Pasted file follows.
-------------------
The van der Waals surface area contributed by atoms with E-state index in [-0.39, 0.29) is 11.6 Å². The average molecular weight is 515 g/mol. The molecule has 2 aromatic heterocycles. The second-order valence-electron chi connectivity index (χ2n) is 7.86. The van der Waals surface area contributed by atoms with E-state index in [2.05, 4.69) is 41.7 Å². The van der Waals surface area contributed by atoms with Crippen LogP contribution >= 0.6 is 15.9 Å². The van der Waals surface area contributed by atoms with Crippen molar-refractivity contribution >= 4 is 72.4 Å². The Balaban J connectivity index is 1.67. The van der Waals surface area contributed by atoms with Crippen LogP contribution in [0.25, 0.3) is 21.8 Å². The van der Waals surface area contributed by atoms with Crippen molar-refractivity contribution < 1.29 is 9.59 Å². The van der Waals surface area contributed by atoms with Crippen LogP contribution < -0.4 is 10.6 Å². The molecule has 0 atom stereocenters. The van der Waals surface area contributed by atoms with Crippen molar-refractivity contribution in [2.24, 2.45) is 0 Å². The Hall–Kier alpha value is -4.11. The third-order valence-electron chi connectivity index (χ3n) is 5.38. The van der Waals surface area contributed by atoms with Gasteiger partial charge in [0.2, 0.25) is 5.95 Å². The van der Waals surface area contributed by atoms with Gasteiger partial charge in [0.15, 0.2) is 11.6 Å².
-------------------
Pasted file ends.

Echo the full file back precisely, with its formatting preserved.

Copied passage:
The van der Waals surface area contributed by atoms with E-state index in [-0.39, 0.29) is 11.6 Å². The average molecular weight is 515 g/mol. The molecule has 2 aromatic heterocycles. The second-order valence-electron chi connectivity index (χ2n) is 7.86. The van der Waals surface area contributed by atoms with E-state index in [2.05, 4.69) is 41.7 Å². The van der Waals surface area contributed by atoms with Crippen LogP contribution >= 0.6 is 15.9 Å². The van der Waals surface area contributed by atoms with Crippen molar-refractivity contribution >= 4 is 72.4 Å². The Balaban J connectivity index is 1.67. The van der Waals surface area contributed by atoms with Crippen LogP contribution in [0.25, 0.3) is 21.8 Å². The van der Waals surface area contributed by atoms with Crippen molar-refractivity contribution < 1.29 is 9.59 Å². The van der Waals surface area contributed by atoms with Crippen LogP contribution < -0.4 is 10.6 Å². The molecule has 0 atom stereocenters. The van der Waals surface area contributed by atoms with Crippen molar-refractivity contribution in [2.24, 2.45) is 0 Å². The Hall–Kier alpha value is -4.11. The third-order valence-electron chi connectivity index (χ3n) is 5.38. The van der Waals surface area contributed by atoms with Gasteiger partial charge in [0.2, 0.25) is 5.95 Å². The van der Waals surface area contributed by atoms with Gasteiger partial charge in [0.15, 0.2) is 11.6 Å².